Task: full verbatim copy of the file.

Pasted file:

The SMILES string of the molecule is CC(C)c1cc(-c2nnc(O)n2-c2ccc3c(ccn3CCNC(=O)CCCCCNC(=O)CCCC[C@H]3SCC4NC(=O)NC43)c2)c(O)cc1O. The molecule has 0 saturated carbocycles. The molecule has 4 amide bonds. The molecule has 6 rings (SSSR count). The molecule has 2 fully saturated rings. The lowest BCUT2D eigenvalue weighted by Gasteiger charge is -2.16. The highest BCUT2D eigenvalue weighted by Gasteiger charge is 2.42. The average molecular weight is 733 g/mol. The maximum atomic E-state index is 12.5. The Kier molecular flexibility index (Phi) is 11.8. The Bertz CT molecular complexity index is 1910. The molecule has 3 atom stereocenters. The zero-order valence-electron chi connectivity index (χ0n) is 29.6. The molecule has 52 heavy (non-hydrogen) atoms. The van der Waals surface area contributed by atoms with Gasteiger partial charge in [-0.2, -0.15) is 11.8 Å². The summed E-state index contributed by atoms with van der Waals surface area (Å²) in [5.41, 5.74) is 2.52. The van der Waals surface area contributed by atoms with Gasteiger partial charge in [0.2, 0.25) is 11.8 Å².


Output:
The SMILES string of the molecule is CC(C)c1cc(-c2nnc(O)n2-c2ccc3c(ccn3CCNC(=O)CCCCCNC(=O)CCCC[C@H]3SCC4NC(=O)NC43)c2)c(O)cc1O. The molecule has 0 saturated carbocycles. The molecule has 4 amide bonds. The molecule has 6 rings (SSSR count). The molecule has 2 fully saturated rings. The lowest BCUT2D eigenvalue weighted by Gasteiger charge is -2.16. The highest BCUT2D eigenvalue weighted by Gasteiger charge is 2.42. The average molecular weight is 733 g/mol. The maximum atomic E-state index is 12.5. The Kier molecular flexibility index (Phi) is 11.8. The Bertz CT molecular complexity index is 1910. The molecule has 3 atom stereocenters. The zero-order valence-electron chi connectivity index (χ0n) is 29.6. The molecule has 52 heavy (non-hydrogen) atoms. The van der Waals surface area contributed by atoms with Gasteiger partial charge in [-0.2, -0.15) is 11.8 Å². The summed E-state index contributed by atoms with van der Waals surface area (Å²) in [5.41, 5.74) is 2.52. The van der Waals surface area contributed by atoms with Gasteiger partial charge in [0.2, 0.25) is 11.8 Å².